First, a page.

Feb 1, 2005
My VoIP provider advertises E911 as part of the service, but I've been wondering exactly what E911 means. I've read of instances of VoIP going to the wrong PSAP (Public Service Access Point), where traditional phones send their 911 calls. And I've read that some VoIP phones go to the correct PSAP but to a different phone number to which you have to say "this is an emergency" after which they will take a message and manually give it to the 911 operator.
With this in mind, I contacted my local government (MCMD) and was sent to Battalion Chief Michael Prete who encouraged me to test my phone service (SunRocket). He said that no prior arrangements were necessary and to call any time of day or night: "Just make sure that the first thing out of your mouth is 'I am testing ...'"
So I called 911, identified my reason for calling, gave my address - and the 911 operator told me:
- yes, my call went to the correct 911 center
- yes, my number was answered by the very same person(s) answering landline-911 calls
- no, my line did not identify the address
As an aside, the 911 operator was very pleasant once I identified my purpose for the call. (Of course, she might not be so pleasant if 100 people call to test tonight.)
I friend of mine who uses SunRocket but from Prince William County, VA just told me that his E911 delivers the address and he recommended I contact SR. So I sent email to SR telling them the results of my test and asking if they could make sure my address is delivered via ALI.
30 minutes after sending my email to SunRocket, I got a call from an assistant of Joyce - one of the founders. (I had corresponded with Joyce a while back with some issues so I guess I'm on a short list.) She started out the conversation asking me how the service was and, of course, I mentioned that I had just sent email to SR about 911.
She said that SunRocket is supposed to deliver address information throughout the DC-MD-VA metro area and she would certainly notify the appropriate people to get it corrected. But that wasn't her reason for calling. She was looking for customers to speak with a reporter who was doing a story on them. Evidentally, they're not afraid to have customers speak out that have worked through problems with them.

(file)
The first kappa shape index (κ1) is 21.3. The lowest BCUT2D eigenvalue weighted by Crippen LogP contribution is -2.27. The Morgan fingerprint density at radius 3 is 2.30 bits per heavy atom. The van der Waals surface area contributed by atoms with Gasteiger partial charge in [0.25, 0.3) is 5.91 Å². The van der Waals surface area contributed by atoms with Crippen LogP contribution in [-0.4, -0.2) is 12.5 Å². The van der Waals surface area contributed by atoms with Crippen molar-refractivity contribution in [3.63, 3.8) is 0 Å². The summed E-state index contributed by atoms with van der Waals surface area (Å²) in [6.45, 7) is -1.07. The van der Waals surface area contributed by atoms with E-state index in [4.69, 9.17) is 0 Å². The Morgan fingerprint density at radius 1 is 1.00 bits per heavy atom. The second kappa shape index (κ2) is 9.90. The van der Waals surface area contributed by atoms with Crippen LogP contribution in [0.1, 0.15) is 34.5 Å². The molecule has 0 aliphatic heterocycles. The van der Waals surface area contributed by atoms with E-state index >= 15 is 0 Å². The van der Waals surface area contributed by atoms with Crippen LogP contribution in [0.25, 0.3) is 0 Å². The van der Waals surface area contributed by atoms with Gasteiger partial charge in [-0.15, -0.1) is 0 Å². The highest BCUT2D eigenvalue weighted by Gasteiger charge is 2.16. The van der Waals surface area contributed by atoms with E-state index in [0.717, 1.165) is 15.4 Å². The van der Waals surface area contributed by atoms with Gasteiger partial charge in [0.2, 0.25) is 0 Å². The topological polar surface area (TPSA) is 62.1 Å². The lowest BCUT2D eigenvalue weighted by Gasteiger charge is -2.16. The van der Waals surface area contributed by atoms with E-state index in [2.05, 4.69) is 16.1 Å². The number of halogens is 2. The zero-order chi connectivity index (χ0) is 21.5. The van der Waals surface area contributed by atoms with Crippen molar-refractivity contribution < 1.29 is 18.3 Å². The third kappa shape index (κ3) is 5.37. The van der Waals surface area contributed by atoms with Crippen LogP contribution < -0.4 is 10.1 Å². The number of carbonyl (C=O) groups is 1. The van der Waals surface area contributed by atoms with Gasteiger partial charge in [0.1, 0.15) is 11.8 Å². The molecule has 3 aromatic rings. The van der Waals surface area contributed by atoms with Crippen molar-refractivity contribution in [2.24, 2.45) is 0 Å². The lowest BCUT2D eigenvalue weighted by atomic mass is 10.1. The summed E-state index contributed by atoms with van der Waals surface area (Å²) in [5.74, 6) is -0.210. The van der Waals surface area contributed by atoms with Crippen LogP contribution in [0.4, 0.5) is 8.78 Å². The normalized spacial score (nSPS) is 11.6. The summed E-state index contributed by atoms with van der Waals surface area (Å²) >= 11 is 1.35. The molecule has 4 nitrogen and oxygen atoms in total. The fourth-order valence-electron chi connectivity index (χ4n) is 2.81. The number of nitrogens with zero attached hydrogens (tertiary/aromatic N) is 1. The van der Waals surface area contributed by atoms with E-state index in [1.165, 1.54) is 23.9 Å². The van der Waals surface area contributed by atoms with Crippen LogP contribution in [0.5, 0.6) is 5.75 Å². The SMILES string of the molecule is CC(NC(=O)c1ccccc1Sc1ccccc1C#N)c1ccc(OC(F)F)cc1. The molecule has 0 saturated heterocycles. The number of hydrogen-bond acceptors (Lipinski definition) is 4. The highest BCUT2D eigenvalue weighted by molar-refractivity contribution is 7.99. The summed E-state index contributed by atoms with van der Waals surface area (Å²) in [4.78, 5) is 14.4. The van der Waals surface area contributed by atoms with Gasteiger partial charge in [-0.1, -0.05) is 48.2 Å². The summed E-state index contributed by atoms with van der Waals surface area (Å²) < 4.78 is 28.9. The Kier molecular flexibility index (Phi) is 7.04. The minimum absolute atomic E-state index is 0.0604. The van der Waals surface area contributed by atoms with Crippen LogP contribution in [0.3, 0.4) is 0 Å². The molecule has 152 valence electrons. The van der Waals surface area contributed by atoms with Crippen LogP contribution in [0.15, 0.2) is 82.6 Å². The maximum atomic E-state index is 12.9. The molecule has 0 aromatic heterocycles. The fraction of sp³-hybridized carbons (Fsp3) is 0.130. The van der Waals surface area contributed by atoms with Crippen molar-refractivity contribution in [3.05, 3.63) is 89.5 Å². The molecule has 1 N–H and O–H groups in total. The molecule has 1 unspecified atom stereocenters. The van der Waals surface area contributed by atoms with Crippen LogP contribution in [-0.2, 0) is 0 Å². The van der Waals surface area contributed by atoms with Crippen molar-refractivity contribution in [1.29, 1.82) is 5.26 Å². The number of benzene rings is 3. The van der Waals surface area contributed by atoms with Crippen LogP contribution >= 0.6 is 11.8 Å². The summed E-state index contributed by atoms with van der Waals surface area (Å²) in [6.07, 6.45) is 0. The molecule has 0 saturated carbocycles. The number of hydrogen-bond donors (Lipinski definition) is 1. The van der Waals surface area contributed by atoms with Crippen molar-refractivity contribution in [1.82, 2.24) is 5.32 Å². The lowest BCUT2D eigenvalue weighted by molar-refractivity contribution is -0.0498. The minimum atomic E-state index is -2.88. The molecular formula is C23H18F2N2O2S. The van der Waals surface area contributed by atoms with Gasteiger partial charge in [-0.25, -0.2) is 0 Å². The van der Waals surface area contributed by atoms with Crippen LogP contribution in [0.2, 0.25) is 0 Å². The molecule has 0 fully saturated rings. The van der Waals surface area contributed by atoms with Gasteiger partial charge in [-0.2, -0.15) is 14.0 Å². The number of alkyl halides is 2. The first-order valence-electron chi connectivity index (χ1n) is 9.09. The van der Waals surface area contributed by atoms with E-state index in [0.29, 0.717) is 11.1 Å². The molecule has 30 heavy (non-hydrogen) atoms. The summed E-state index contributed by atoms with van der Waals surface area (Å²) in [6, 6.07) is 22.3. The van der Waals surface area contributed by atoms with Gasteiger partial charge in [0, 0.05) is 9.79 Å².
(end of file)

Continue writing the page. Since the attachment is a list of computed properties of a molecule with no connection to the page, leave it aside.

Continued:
A few hours later ... I received email from SR - they've tracked the problem (lack of address) to their provider of PSTN service - which is required to pass addresses on but evidentally wasn't doing it.
SunRocket says that their provider has opened a ticket for "further research and resolution" and that they (SR) are going to monitor it closely.
Feb 4, 2005
While fiddling around, I looked in my online outgoing call log and found that when I dialed 911, it appeared as 200-200-2003. That is, the area code was 200. I did some googling and found that area codes with equal 2nd and 3rd digits are reserved codes for purposes "where ease of remembering the number is important."
So it's probably just the way the underlying switching network maps 911 to the actual number of the PSAP.
Feb 8, 2005
Today, SunRocket told me that their provider has fixed the problem and asked me to try testing 911 again. I did and I'm pleased to report that:
- my call went to the correct 911 center for my address
- my call was answered by the very same person answering landline-911 calls
- my call included my address which the dispatcher could see immediately
But this should be a cautionary tale: My provider had no idea 911 service wasn't working properly until I complained. And I never would have thought to test it until I started talking to others. (Never did I test my old POTS service.) In further communication with my VoIP provider, they observed that they do not support E911 throughout the US - it's an availability issue - but it is supported in the DC-MD-VA metro area. On the other hand, some VoIP providers don't support E911 at all, no matter where you may be in the US. So you should certainly keep this in mind when choosing a VoIP provider.